Boston homeowners use generators to avoid blackouts
Many Boston area homeowners are warding off brownouts and blackouts with the installation of an emergency power generator, also known as a stand-by generator.
Available to buy or rent from specialty companies, as well as many big box home improvement centers, emergency generators are like personal electrical power plants. However, instead of coal or wind turbines, emergency generators convert gasoline, natural gas, propane or diesel fuel into electricity.
Some emergency generators are portable on wheels, while others are stationary, resembling air conditioners. Exterior models often come with sound-deadening technology in an effort to be more neighbor-friendly.
According to the Country Living Association, consumers should select an emergency power generator based on their specific wattage needs. The recommended formula for figuring wattage is: Volts X Amps = Watts. In addition, the CLA says, those hoping to operate large appliances like refrigerators, stand-alone freezers and air conditioners need to factor up to four times the wattage to get them started.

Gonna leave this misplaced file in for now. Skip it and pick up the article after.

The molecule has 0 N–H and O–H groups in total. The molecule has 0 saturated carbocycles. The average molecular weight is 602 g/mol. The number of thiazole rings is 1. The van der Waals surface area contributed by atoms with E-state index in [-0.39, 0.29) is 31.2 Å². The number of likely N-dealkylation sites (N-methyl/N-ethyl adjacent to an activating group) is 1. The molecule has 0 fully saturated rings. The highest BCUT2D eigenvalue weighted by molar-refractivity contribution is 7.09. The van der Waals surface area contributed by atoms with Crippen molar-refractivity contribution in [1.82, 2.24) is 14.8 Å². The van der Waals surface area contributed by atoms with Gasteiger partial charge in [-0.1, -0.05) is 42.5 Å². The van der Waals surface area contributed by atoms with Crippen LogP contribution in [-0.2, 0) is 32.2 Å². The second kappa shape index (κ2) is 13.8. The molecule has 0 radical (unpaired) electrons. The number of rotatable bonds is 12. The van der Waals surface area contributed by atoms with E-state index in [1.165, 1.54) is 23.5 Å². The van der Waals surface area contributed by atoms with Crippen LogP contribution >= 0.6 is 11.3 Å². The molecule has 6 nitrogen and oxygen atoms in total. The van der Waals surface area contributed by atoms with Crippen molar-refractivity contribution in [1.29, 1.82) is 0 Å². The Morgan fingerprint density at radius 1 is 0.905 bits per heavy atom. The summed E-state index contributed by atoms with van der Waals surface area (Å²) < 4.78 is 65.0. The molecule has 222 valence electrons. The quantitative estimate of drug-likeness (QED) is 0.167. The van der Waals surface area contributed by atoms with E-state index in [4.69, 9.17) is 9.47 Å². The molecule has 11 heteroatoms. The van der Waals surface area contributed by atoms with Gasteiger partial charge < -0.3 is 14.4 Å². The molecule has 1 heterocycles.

Heed the following advice for running emergency power generators safely:
- Never run the generator in an enclosed space like a basement or garage; this will prevent the possibility of carbon-monoxide poisoning. The recommended distance for running a generator is at least 15 feet away from the building.
- Always turn off the generator before refueling it to reduce the risk of fire.
Before buying or renting an emergency power generator, consumers may want to consult with a highly rated Boston electrician to ensure they are getting an adequate system for their needs.